In any event, by now most of you know me as being Very Political, not only when it comes to senior programs but Politics in General besides being a very active Union Member, a very active Democrat, and a very active liberal who would fight for anyone's rights. You might also know me as putting my money where my mouth is, and to me that is the most important thing that I do every chance I get. After all it keeps me, always in trouble with friends and relatives, but above all it keeps me healthy and young at heart. At 80 or more that is very important, Healthy and Young At Heart, this could get me to 100. After all I am needed in this world, who else has a big mouth? And, I have been to DC six times in the last dozen years to open it.
Texans Hit Washington!
Delegates to the ARA Convention went to the
nation's capitol on September 7. Leo C. Helmer, an octogenarian from Monahans,
Texas (west of Midland) participated in the rally and lobbying effort.
Helmer is a veteran of the National Maritime Union, the Teamsters, the
Stagehands, and the Service Employees' unions. He continues to proudly wear his
SEIU shirt and hat while working with other unionists in the Permian Basin
(Midland-Odessa) Central Labor Council. This was hardly his first time to lobby
Congress; he began in 1992!
The delegates gathered on the lawn of the Capitol Building for a rally to
preserve Social Security. They took donuts that had been donated by the Bakers
and Confectioners' Union. By giving their representatives a donut, they made the
point that millions of seniors are falling into the "donut hole" of
premiums but no insurance coverage in the Medicare Part "D" (for
disaster) Prescription Drug Law. Even though most Americans realize realize that
the drug bill benefitted drug companies and not customers, they really get a
jolt when they find themselves in the "donut hole!" Most of the
activists with the Texas Alliance for Retired Americans have a video movie that
explains the horrendous aspects of Medicare Party "D."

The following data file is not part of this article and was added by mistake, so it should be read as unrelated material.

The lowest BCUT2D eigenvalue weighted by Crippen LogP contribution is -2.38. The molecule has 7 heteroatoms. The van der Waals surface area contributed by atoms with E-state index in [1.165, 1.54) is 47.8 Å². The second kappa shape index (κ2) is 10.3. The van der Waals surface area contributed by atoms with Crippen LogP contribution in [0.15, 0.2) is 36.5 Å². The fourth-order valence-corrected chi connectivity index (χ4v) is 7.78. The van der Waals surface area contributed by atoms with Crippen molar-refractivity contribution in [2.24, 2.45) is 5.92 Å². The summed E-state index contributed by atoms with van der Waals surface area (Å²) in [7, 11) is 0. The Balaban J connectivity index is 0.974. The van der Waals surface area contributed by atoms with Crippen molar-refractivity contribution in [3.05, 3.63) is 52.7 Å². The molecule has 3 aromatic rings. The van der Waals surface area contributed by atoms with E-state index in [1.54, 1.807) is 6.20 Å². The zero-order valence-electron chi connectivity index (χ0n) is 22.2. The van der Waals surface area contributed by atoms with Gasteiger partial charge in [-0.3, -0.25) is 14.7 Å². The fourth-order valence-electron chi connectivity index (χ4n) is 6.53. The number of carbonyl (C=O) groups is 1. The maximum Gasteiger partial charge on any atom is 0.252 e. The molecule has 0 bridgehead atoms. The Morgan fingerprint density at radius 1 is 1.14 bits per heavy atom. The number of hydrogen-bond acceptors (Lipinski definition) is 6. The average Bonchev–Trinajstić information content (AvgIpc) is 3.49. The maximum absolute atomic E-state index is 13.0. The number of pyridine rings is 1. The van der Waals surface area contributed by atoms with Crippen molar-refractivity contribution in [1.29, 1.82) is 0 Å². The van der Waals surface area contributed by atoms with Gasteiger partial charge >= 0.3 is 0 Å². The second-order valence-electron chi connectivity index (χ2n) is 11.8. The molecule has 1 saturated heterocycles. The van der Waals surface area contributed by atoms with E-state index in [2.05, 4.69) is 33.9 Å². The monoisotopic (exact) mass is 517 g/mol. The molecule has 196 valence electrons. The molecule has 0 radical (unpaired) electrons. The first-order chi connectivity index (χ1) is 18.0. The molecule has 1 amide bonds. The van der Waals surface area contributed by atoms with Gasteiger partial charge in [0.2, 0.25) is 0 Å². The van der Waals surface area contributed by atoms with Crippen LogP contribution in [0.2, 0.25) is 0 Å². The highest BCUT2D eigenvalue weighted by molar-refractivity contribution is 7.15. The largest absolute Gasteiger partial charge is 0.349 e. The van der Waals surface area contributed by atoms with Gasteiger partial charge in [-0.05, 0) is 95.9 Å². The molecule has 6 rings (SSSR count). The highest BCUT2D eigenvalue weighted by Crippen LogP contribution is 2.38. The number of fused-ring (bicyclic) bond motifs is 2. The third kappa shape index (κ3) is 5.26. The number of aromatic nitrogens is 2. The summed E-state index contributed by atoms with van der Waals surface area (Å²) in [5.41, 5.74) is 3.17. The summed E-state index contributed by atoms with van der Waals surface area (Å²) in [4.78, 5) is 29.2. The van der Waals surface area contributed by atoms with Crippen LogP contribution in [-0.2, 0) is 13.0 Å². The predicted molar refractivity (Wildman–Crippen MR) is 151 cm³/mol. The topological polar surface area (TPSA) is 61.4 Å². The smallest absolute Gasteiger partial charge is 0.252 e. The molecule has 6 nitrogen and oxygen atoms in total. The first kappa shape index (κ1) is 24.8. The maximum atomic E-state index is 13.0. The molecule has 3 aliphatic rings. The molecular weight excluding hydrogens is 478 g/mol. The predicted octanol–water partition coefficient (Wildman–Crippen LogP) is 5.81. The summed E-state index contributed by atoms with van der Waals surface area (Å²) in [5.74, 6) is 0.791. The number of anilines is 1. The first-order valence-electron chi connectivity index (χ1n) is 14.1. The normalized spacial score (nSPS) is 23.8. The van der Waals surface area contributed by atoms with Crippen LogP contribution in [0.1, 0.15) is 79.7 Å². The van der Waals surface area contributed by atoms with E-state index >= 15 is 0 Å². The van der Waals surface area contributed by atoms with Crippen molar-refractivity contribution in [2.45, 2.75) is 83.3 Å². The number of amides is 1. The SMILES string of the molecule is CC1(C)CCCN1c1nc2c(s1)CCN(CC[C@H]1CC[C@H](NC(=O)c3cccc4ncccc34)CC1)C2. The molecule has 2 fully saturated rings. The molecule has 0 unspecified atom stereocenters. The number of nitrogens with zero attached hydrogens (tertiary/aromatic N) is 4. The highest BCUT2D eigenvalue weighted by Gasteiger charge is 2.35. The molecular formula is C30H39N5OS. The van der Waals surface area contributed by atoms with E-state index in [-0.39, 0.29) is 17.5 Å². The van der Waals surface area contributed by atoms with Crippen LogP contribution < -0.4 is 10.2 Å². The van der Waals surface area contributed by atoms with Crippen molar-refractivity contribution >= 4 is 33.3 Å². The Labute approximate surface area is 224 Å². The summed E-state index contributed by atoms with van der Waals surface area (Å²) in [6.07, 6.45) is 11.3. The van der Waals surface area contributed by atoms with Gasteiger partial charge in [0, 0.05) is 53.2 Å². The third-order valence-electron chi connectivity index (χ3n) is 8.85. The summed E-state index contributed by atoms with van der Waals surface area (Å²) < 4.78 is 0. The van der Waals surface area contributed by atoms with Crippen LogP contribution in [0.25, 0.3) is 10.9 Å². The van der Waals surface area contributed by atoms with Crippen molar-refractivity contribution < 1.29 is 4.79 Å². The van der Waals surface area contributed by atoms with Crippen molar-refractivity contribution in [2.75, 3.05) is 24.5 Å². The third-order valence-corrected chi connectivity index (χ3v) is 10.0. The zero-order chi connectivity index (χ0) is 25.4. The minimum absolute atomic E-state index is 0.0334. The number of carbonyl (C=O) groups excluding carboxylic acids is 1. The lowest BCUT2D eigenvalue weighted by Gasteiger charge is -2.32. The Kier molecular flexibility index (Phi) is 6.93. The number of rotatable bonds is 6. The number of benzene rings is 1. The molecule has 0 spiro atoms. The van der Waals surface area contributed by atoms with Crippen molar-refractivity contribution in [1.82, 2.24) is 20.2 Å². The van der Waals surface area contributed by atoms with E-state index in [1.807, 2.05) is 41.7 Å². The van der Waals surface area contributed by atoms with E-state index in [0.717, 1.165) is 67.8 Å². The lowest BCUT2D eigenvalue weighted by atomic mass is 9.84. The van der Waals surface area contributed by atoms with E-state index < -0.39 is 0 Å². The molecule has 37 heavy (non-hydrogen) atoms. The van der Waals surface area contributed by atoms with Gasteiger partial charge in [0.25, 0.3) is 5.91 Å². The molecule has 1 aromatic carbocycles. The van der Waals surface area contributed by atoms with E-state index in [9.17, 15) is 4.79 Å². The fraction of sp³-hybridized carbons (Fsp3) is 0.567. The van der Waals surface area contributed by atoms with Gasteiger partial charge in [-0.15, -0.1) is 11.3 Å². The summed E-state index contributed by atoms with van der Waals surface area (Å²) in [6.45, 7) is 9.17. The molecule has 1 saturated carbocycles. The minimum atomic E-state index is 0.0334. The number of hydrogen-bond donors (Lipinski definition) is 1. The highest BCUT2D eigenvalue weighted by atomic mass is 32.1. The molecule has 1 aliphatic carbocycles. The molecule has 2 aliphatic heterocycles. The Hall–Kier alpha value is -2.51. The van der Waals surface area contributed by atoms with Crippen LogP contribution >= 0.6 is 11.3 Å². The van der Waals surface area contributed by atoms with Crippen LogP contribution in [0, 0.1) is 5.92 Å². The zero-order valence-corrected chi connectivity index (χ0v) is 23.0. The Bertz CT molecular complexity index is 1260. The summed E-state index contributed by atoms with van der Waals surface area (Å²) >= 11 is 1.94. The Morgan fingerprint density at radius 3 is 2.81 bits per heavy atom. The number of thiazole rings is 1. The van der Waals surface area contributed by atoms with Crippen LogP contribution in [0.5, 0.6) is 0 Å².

McEntee, President of the American Federation of State, County, and Municipal
Employees (AFSCME) led the capitol rally with strong calls to defeat the Bush
agenda. No fewer than twenty Representatives and Senators joined the rally in
person to express their commitment to seniors' issues and to publicly sign the
"Golden Pledge" to save Social Security from privatization. Senate
leader Harry Reid and House leader Nancy Pelosi were among them. The pledge was
taken back into the capitol buildings to be signed by other elected leaders.
The plaque reads: "The Golden Promise: A Declaration of Unity. Social
Security guarantees Americans that if they work hard, contribute and play by the
rules, they have earned the right to retire in dignity, and their families will
be protected in the event of disability or death. We are united in our
commitment to strengthen Social Security, not privatize it.
'We will work to improve the retirement security of all Americans and will
oppose any scheme for deep benefit cuts or massive debt to fund risky private
the rally, Leo took Shane Fox of Tyler and Gene Lantz of Dallas to visit his
Congressman, Republican Michael Connaway of Midland. The trio also visited the
offices of Representatives Chet Edwards and Lloyd Doggett. Shane Fox did some
other lobbying on his own. Shane is shown signing the register at Chet Edwards'
office while Leo looks on.
Outlook is Improving for Progress in
Helmer had good reason to be upbeat about the future of America as he went
through the hallways of the Capitol buildings. He ran into other unionists who
were also pushing for fair treatment. A group of United Food and Commercial
Union activists, for example, sought congressional help in getting decent
treatment from the Smithfield company.
unionists were trying to get the Employee Free Choice Act passed. It has
sufficient co-signers in the House of Representatives to insure its success, but
the bigwigs who control the agenda won't let this, and other progressive bills,
on the House floor!